Normalizing Bias in ROI Analysis

The decision to make a capital investment in a business should be subjected to an ROI(Return On Investment) Analysis where the cost and benefit of the investment are analyzed. The objective of the analysis is to see how fast the cost of the investment will return value and recover the investment in a reasonable time frame.  This can be an effective process but it can be compromised by the presence of proposal bias and lead the company decision makers to make a less than effective and financially responsible decision.

Normal ROI Interpretation Factors

Ideally the person or group preparing the ROI is objective in their analysis and will accurately identify all the associated costs required to select, implement, operate and service the investment not just during the pay back period but during its life as well.  Too often the sponsors of the investment prepare the ROI.  Accounting can check the math and verify that the company ROI process was used but are at a disadvantage verifying assumptions and claims regarding the performance of the equipment or systems and the beneficial impact on the business as to whether proposed savings will occur.

Depending upon the circumstances the ROI may be conservative or overstated.

  • Conservative: Depending upon company practice the sponsoring manager would rather have a conservative or low hurdle to perform against so that if a post implementation/payback-period ROI analysis is performed the analysis would show that the performance of the investment was favorable and the ROI was more than met.
  • Overstated: On the other hand, a sponsoring manager knowing that post implementation/payback-period ROI analysis is rarely performed then the manager would have the latitude to overstate the performance of the investment knowing that the likelihood of being held accountable is low to non-existent.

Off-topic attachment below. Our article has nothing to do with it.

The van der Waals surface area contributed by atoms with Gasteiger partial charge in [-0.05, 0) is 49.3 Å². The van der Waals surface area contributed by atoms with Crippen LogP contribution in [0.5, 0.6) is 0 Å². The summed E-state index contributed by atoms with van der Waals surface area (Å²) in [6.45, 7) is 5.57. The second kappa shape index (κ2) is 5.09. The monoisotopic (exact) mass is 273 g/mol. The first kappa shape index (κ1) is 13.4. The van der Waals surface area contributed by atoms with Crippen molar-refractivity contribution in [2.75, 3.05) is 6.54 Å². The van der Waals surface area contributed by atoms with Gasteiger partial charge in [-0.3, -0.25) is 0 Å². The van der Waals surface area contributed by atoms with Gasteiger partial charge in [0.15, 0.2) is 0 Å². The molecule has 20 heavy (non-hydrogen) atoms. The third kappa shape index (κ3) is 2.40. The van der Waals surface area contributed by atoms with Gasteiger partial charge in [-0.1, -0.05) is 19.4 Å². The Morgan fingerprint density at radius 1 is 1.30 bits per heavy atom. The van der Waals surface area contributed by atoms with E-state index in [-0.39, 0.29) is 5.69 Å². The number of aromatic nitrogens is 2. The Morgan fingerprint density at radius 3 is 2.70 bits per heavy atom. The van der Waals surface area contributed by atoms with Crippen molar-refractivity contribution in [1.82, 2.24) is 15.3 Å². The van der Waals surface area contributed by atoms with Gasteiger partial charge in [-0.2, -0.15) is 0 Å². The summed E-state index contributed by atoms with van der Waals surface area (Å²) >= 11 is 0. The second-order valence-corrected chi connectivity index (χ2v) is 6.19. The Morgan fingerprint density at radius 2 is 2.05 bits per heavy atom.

Future accountability is even more questionable for an investment meeting its ROI when the vendor proposes ROI with their proposal.  This is a common condition for small to medium sized businesses that may not effectively do their own ROI.

ROI and Bias

The most insidious factor in a capital investment and ROI is bias.  The bias of the sponsoring organization may affect whether the “best” investment is being proposed or considered.  This may be shown in a “blind” loyalty to a brand of equipment that is consistent with what the department is comfortable with but may not be as competitive as other equipment in the marketplace.  The same is true of software systems where bias may affect the selection of the software vendor, use of internal or external resources, efficiency of the system to reduce overhead or supporting higher throughput rates.  How do you eliminate bias in a complicated investment such as expensive equipment or complicated integrated business systems?


Using an outside opinion is a practice that can normalize bias in major investments that:

  • Will require major capital expenditures over several years,
  • Result in major changes in the methods and processes that the company conducts current or future business or,
  • Proposes major departures from previous implementation practices.

If the investment is proposed internally then an outside (one or more) consultant(s) should be engaged to not just challenge the internal plan but independently look at the needs of the business and propose an independent solution and ROI for management to consider.  This allows senior decision makers to have two views of solving the same problem that they can then use to determine the correct investment course for the company.  This method can confirm the direction of the original proposal and validate the benefit claims.  On the other hand, an alternate opinion can open a new direction that was not considered that could offer a greater reward that required less investment and implemented sooner.

If the proposal comes from a vendor, then commission one or more inside sources to propose a solution to solve the same business need.  This approach may validate the vendor solution or provide the senior decision makers with fresh ideas and direction that could be more effective due to the detail knowledge and best perspective of the business that the internal resource had over the vendor who may have been using general industry knowledge in their solution and cost/benefit analysis.


Contrasting a primary proposal with another is the best way to normalize ROI bias.  Does this extend the decision process?  Possibly!  What is the impact of not making the best decision?  Going in the wrong direction or operating short of where the business could have been far exceeds the time delay and related cost to make sure you have the best information available to invest in your company and get the best return.

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